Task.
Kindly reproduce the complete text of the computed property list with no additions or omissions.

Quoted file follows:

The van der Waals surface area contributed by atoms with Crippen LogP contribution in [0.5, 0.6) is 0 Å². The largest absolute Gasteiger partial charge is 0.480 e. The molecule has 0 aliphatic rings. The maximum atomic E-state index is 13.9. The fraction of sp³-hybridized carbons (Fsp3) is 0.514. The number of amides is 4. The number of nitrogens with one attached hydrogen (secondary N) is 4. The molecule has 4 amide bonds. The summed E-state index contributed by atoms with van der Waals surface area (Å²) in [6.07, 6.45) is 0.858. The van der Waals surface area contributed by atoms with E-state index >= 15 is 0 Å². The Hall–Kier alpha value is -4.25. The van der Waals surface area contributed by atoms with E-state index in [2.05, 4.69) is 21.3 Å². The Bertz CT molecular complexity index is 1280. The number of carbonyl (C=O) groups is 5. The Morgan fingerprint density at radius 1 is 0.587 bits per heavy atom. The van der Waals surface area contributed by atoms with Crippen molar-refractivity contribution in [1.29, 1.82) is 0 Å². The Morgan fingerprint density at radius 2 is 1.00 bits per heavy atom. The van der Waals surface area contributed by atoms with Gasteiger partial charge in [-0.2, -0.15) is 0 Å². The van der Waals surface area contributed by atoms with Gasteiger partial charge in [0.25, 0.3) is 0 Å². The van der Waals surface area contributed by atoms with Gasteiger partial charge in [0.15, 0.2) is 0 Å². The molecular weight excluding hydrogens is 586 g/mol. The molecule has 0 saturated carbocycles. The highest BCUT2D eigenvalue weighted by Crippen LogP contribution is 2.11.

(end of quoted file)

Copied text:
The van der Waals surface area contributed by atoms with Crippen LogP contribution in [0.5, 0.6) is 0 Å². The largest absolute Gasteiger partial charge is 0.480 e. The molecule has 0 aliphatic rings. The maximum atomic E-state index is 13.9. The fraction of sp³-hybridized carbons (Fsp3) is 0.514. The number of amides is 4. The number of nitrogens with one attached hydrogen (secondary N) is 4. The molecule has 4 amide bonds. The summed E-state index contributed by atoms with van der Waals surface area (Å²) in [6.07, 6.45) is 0.858. The van der Waals surface area contributed by atoms with E-state index >= 15 is 0 Å². The Hall–Kier alpha value is -4.25. The van der Waals surface area contributed by atoms with E-state index in [2.05, 4.69) is 21.3 Å². The Bertz CT molecular complexity index is 1280. The number of carbonyl (C=O) groups is 5. The Morgan fingerprint density at radius 1 is 0.587 bits per heavy atom. The van der Waals surface area contributed by atoms with Crippen molar-refractivity contribution in [1.29, 1.82) is 0 Å². The Morgan fingerprint density at radius 2 is 1.00 bits per heavy atom. The van der Waals surface area contributed by atoms with Gasteiger partial charge in [-0.2, -0.15) is 0 Å². The van der Waals surface area contributed by atoms with Gasteiger partial charge in [0.25, 0.3) is 0 Å². The van der Waals surface area contributed by atoms with Gasteiger partial charge in [0.15, 0.2) is 0 Å². The molecular weight excluding hydrogens is 586 g/mol. The molecule has 0 saturated carbocycles. The highest BCUT2D eigenvalue weighted by Crippen LogP contribution is 2.11.